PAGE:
For most employers, the number one objective of their compensation and benefits planning is recruiting and retaining top talent. And so many employers invest a great deal of money in premium, fees and matching contributions in order to provide a competitive compensation package for their employees.
But too many employers stop there. They have a fantastic selection of benefits, and pay all the expenses of maintaining them for their employees – but they do not receive full value for their investment because the value of that benefits package has not been communicated to their work force. After all, it does no good to pay for the benefits for these employees if they don’t know what they are, or they don’t realize their value.
A recent survey from payroll firm ADP found that 4 out of 10 workers didn’t understand their own benefit packages.
Here are several ideas to help you communicate the value of your benefits package to your employees.
1.) Brand it. Give the package a name. Prominent retailer Target calls their package “Bullseye Benefits,” for example. Then once it has a name, sell it to employees like your sales force would sell the benefits of your product or service. Set it up as something that differentiates your company from other employers. That way, every change you make to the plan gives you a chance to talk up your value package to your employees. For example, “We’re excited to announce an enhancement to your Loyal Employee Rewards Package.”
Create posters, flyers and brochures that all use your branding to describe your employee benefits package. You’ll know you’re doing it right when employees begin to use the term among themselves, and brag about it to their friends and acquaintances. That will make recruiting new talent much easier.
2.) Employ multiple media. Not everybody spends a lot of time online. And not everyone is going to open their mail. Different people connect with different forms of communication. If you have a message to get out, get the word out in at least three ways across digital and print media.
For example, according to the International Foundation of Employee Benefit Plans, employers have adopted the following communications platforms to transmit the benefits of their employment packages:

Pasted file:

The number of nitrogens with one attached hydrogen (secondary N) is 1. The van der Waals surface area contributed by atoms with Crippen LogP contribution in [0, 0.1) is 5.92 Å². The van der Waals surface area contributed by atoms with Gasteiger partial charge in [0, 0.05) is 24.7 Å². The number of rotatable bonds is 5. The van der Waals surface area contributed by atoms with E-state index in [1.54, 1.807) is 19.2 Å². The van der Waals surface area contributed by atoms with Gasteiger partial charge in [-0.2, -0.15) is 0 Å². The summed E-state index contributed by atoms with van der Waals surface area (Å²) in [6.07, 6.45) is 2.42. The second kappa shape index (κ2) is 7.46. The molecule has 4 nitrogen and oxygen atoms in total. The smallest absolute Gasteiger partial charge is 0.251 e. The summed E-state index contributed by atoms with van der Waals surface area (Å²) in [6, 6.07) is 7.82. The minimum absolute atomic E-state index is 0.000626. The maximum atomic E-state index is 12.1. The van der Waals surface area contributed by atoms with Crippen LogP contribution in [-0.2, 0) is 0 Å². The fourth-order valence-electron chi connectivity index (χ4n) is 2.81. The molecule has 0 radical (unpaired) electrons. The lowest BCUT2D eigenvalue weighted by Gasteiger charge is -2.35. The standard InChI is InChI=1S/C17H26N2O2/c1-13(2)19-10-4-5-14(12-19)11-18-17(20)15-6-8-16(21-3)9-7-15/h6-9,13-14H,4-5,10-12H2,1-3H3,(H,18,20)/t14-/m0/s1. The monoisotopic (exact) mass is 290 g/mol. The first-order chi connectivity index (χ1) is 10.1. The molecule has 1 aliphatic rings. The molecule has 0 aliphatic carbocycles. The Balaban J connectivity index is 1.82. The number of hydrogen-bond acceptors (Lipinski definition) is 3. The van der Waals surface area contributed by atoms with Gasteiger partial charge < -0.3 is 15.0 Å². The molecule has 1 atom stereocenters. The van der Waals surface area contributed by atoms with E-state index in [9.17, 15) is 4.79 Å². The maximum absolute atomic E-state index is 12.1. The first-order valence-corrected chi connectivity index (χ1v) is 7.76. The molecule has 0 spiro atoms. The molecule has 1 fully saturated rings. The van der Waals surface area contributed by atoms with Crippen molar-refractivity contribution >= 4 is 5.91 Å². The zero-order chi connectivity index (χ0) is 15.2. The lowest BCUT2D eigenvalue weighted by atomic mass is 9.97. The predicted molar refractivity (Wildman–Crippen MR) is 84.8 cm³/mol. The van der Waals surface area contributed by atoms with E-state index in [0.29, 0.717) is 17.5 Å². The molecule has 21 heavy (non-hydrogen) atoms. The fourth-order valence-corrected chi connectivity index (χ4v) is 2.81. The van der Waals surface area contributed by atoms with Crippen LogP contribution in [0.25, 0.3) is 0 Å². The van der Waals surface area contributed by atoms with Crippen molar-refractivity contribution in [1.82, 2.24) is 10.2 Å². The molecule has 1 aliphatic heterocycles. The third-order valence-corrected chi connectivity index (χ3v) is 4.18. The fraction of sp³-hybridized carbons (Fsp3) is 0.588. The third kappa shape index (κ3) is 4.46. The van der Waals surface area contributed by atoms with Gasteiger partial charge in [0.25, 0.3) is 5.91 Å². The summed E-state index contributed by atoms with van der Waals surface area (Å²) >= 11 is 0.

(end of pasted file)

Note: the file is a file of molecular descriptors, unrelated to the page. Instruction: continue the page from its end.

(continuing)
- Print mailers sent to employee’s homes: 89 percent
- Email: 73 percent
- Print materials distributed at work: 69 percent
- Internal websites/intranets: 66 percent
- External Websites: 58 percent: 58 percent
3.) Leverage vendor websites. These are excellent for communicating a lot of technical information about a specific benefit and how it works. It’s also great as a data capture technique. The downside: Unless you have a custom portal, it’s somebody else’s brand on those benefits, not yours. So if you use a vendor website, do something else, in addition to that, to put your own stamp on your employee benefits.
4.) Set up in-service workshops. You can have these every time you roll out a new benefit, or at the beginning of open enrollment. If you are adding one brand new benefit, use the opportunity to talk up the package as a whole. Spend a few minutes going over the entire package before focusing too much on the new one.
5.) Don’t rely on HR to do all the communicating. It’s HR’s job to prepare the materials and support. But management and executives should be visible and up front in selling the benefit package to rank and file employees.
6.) Communicate the total value as much as you can. For example, send out a total compensation statement every quarter or every six months. Include premiums paid on employees’ behalf.
For many smaller employers, it can be tough to execute an entire benefits communications strategy alone. However, your employee benefits expert, consultant or insurance agent is standing by and ready to support you.